Battlecards - Cheat Sheets on Your Competition. (A Template)

Sales people are known for having a short-attention span -- they are always focused on the needs of their in-progress deals. Many won't put in the time to learn all about the competition until they absolutely need to.

So, you need a way to get them up-to-speed on the competition as quickly as possible. Otherwise, you'll constantly be handling calls from them and Sales might ineffectively position your product versus the competition.

One solution: prepare brief profiles of your most important competitors that tell Sales Reps exactly what they need to know. These are often called "Competitive Battle Cards"

Battle Cards are brief and a Sales Rep should be able to digest it in less than 5 minutes.  The format varies according to needs and business models. When my firm prepares battle cards for our clients, following is an outline we often follow and adapt as necessary.

Outline of a Battle Card

A.  Who is COMPETITOR_NAME?

  • Paragraph which describes competitor’s origins and relevant history (when founded, where located, relevants acquisitions/mergers)
  • Their overall market positioning statement
  • Comparison of financial metrics, headcount, revenue, earnings, customer count, etc. * Narrative regarding the customer base and target market

B.  What are the COMPETITOR_NAME’s Products and Services?

  • Visual representation of their product and service stack, and the breadth of their offerings
  • Summary of what each product or service really offers and does
  • A Product Line Comparison in table format which aligns their offering to your company’s where the products and services are comparable.  This helps readers make “apples-to-apples” comparisons between products and services and use the correct language when referring to competitive offerings.  It also makes it very easy to compare your products or service stack to your competitor’s.

C.  Feature Comparison Grid

  • Table comparison aligning the features of your product or service with your competion’s.  This could result in multiple grids, depending on the complexity of the competitor’s product line. 

D.  Top Knocks Against COMPETITOR_NAME

  • A list of things that sales representatives can use against the competitor, with a brief summary supporting the details of each one.  Here is a sample:
Competition’s products are notoriously hard to use.  Analyst firm XXX has noted that Product X has a clunky user interface and our testers were unable to figure out how to do XXX without technical support or reference materials.

E.  Competitive Resources List

  • Links to competitors' demos, websites, product documentation, etc.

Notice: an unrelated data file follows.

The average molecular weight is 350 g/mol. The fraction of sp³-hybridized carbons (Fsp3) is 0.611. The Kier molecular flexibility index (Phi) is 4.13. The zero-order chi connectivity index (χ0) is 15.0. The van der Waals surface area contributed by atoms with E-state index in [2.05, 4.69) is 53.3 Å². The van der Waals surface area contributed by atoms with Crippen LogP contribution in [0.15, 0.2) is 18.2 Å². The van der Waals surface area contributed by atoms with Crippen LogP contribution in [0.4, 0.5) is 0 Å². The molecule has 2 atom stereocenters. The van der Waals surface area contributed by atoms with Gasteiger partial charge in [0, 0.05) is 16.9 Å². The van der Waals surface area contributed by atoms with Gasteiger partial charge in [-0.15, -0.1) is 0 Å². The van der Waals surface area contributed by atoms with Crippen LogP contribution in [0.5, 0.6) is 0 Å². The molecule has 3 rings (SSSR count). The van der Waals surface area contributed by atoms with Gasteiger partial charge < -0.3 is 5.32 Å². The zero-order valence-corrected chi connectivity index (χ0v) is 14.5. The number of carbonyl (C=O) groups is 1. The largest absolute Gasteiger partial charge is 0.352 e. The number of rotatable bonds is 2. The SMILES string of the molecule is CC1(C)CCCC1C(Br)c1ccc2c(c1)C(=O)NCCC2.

F.  How COMPETITOR_NAME Sells

  • Summary about competitor’s number and location of direct representatives, indirect channels, and channel partners, etc.  If the information is available, break down sales for each channel.
  • Explain who the competitor likes to call in by industry, company size, organizational function and what level of the organization they are likely to interact with.
  • Describe which points the competition claims are most important to resolve for their prospects or customers and what sorts of problems they tend to dismiss.
  • Summarize the competition’s sales tactics.  For instance, do they offer a proof of concept or generous trial periods?  Are they known for discrediting the competition, employing third-party sourcing, providing misinformation, or dazzling their prospects with slick marketing materials?
  • Research and report any findings that indicate the competition is in your account.  You can determine this through the usage of terms they use or questions they may have planted.

G.  Recommended Sales Strategy

  • From your base of understanding as a Product Manager and your learning about how the prospect or customer works, try to help sales staff by suggesting a sales strategy.  For instance, penetrating another part of the organization with a need that will be answered through the use of your product or arranging a visit of key staff to your development lab.

H.  RFP Questions

  • Suggest questions that a sales representative for your company, who has an opportunity to influence the sorts of questions that the prospect or customer might ask in an RFP, which will “trap” the competition and highlight their weaknesses in a neutral way.

I.  Challenge Questions

  • A sample list of questions that prospects could ask of your competition which you know will be difficult for a specific competitor to answer satisfactorily and raise doubt in the customer’s mind.  These are more direct questions than those included in the RFP.  Whether or not the customer includes them in the RFP, the doubt has been raised as soon as the sales representative suggests them.  These might include inquiries about acquisition vulnerability, technical support, benchmarks that prove the competition’s ability to handle traffic, and case studies about customer support.

J.  Questions for Existing Customers of COMPETITOR_NAME

  • Help the sales representatives know what to ask your competitor’s customers.  Examples include thing related to service reliability and followed up by asking how the customer handles that, along with the best and worst case scenarios about the impact on their business.

Sue Raisty

Product management geek, born-again engineer, adoptive mother of boys, coach & mentor, mountain trail runner, tinkerer, no-bull communicator, wannabe writer, room mother & compulsive researcher.

Silicon Valley, California http://blog.sueraisty.com